Howard Chamberlain was a member of the New Zealand forces serving in Malaya. Today he is one of the custodians of the Royal New Zealand Engineers Museum at Linton Camp. This year he made a pilgrimage to the Western Front. This is the first article in a series on his experiences.
Selecting A Commemorative Tour
By Howard Chamberlain
By the time 2014 had arrived it was evident that there would be many World War One (WW1) commemorative and remembrance services.
For some time I had wondered about seeing if I could go on one of these commemorative visits.
Arras in July 2017 was an initial choice but I had left that too late and so sought to see if I could go to Passchendaele in October.
My wife agreed that I should go, but she did not want to, so I booked in with a tour through Steven Parsons House of Travel in Palmerston North.
This visit had the advantage of having Professor Glyn Harper, War Studies Department Massey University, as our historical advisor.
The blurb of information about the trip gave a detailed itinerary over the ten days and included the name Bob Beelen as our tour guide.
We also had a bus for all our travels and for all but three days we had the same bus with Paul as our driver. With Glyn, Bob, and Paul we had a brilliant team.
A series of daily adventures
Each day became an adventure.
Our visits started in Paris with Arc de Triomphe when we went to the top, then off to Napoleon’s Tomb and Les Invalids – Musée de l’Armée and then the Pantheon and Paroisse Saint–Etienne–du–Mont.
Each of these had their own stories which have been built around them to tell of the past and to tell in the future.
Our second day was from Paris to Arras was particularly linked to New Zealand, but we did have other most interesting points to visit.
A replica carriage to remember important events
Our first stop was at the Memorial de la Clairiere de l’Armistice – the Armistice carriage where the Armistice was signed on 11 November 1918.
This same carriage was used by Hitler to force the French to surrender in 1940. The carriage was then taken to Berlin where it was destroyed during the World War Two bombing raids.
The carriage we viewed was the same vintage and make as the original and has been set up as a very fine piece of history.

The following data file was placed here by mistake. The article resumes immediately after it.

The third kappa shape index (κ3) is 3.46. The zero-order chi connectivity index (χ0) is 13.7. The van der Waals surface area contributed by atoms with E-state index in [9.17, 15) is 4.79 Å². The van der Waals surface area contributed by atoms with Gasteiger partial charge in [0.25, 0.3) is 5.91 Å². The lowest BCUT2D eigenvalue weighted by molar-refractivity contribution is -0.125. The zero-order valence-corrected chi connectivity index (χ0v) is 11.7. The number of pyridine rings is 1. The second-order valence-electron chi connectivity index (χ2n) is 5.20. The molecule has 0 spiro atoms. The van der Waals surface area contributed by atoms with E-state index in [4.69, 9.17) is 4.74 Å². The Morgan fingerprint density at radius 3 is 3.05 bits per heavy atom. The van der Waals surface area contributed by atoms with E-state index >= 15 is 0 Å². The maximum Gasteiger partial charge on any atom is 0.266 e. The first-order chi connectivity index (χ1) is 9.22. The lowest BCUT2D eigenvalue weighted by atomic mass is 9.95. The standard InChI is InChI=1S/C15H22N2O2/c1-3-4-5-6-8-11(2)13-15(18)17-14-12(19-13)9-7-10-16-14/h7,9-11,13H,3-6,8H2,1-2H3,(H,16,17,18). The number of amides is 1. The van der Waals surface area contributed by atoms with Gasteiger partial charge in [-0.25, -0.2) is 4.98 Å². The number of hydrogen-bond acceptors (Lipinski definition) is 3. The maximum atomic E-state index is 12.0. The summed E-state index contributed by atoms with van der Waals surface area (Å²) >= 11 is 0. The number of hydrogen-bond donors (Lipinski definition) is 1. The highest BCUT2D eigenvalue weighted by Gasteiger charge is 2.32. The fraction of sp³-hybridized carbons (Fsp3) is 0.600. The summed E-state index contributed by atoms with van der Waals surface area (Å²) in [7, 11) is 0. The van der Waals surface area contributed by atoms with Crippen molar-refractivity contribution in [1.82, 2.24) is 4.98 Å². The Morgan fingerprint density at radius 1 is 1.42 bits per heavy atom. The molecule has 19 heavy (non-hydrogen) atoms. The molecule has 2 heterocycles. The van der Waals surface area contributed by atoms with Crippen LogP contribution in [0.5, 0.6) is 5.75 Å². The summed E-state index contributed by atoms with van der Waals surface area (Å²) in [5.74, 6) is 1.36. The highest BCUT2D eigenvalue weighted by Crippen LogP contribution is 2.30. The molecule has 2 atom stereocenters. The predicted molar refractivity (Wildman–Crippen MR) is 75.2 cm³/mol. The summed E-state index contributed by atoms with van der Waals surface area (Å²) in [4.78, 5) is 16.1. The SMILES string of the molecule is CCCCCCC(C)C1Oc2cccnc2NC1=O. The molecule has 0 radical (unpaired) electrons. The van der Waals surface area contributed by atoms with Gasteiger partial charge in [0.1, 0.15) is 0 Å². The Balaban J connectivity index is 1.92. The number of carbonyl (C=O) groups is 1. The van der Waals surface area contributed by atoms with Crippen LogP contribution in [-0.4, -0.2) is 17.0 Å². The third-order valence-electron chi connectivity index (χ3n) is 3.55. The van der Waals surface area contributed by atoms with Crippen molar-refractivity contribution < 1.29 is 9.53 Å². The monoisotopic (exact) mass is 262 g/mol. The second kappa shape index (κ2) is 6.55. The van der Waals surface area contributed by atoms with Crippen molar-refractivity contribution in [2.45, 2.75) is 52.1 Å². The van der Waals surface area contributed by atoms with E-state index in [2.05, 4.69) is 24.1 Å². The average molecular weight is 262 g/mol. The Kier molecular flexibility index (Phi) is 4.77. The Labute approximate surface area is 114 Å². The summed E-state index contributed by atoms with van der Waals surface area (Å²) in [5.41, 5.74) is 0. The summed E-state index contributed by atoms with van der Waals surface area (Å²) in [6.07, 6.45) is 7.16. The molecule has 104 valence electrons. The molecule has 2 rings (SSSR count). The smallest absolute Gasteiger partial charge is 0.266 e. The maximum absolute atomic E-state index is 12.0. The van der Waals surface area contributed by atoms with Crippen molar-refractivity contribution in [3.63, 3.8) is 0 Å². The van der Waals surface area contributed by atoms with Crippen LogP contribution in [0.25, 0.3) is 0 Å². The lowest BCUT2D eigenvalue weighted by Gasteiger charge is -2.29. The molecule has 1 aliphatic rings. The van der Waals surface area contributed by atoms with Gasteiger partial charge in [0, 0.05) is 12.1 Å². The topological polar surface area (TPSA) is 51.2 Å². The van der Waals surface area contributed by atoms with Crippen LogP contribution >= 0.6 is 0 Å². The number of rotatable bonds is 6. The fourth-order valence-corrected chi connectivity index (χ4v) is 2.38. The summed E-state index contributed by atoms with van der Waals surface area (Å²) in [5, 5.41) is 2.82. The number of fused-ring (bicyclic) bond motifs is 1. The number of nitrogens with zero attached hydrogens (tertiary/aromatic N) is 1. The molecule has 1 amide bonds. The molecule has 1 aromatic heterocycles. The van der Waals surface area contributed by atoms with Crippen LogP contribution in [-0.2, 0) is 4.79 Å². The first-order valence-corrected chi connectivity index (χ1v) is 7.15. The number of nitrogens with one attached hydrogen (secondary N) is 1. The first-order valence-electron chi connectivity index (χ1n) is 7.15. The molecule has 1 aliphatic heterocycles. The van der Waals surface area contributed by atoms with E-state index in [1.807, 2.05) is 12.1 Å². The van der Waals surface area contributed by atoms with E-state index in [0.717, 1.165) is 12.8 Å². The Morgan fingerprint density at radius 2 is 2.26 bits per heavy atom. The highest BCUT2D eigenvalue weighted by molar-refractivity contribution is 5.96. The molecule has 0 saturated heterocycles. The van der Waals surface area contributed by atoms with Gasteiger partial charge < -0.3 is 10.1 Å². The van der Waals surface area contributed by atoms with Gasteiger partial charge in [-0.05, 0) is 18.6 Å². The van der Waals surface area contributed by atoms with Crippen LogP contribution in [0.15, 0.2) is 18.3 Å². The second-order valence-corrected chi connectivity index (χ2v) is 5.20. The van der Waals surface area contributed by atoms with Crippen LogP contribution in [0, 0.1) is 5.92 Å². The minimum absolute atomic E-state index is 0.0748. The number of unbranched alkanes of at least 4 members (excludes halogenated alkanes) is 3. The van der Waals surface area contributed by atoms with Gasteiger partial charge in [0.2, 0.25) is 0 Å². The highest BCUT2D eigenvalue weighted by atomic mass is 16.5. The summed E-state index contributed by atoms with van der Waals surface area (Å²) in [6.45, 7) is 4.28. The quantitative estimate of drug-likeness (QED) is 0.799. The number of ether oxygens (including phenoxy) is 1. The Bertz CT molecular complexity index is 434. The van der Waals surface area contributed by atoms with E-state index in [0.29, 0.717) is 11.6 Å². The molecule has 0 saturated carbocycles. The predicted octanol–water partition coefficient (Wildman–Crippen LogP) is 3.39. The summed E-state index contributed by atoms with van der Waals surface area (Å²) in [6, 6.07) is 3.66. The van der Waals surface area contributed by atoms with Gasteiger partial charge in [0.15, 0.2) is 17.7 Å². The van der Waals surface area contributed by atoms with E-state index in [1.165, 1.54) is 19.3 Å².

Strangely, the day the Armistice was signed was foggy and so it was when we visited.
It was eerie.
Arras where New Zealand tunnellers operated
We travelled on and had lunch at Arras. To see the town now, and knowing that it was almost totally destroyed by German shelling, it is amazing that the people have restored it to the way it was before the Great War.
This was possible because so many of the plans had been preserved and photographs really helped the rebuilding of the town.
After lunch we went to La Carriere Wellington at Arras – (Wellington Quarry Arras Tunnels) worked on by NZE Tunnelling Company.
Some of these tunnels have been made safe (well as safe as can be expected) as they are some 20 – 25 metres below ground.
The New Zealand Engineers Tunnelling Company did a lot of work in these caves and joined many up with tunnels between.
During the Great War there was a light railway of about 24 inch gauge, a six or eight inch water main, a 600 bed hospital and it was estimated that 20,000 men could be concealed from the Germans in these tunnels.
Some of the original electrical wiring can still be found with a stud finder, and there are some trucks used on the light railway still on site.
Wall signs and the visitors shop
There are quite a lot of interesting things that have been painted or drawn on the cave and tunnel walls.
Some are direction signs to the different tunnels which had been given New Zealand names such as Russell, Auckland, Wellington, Blenheim, Nelson and Christchurch.
There are “way out” and toilet signs, but some of the most interesting are some like the head of a soldier wearing a lemon squeezer.
When we came back up to the surface we looked round the visitors shop and I gave them a package of WW1 NZE badges and some other items for their display.
We then started to move back to our bus bur were asked by the Carriere Wellington staff to stand by the photograph wall of the sappers that worked here during WW1.
We did this and I took several photos of these pictures on the wall for the Royal New Zealand Engineers Museum at Linton. I am always looking for photos, articles and other ephemera for the RNZE Museum.
We then proceeded on our way to the next places to visit.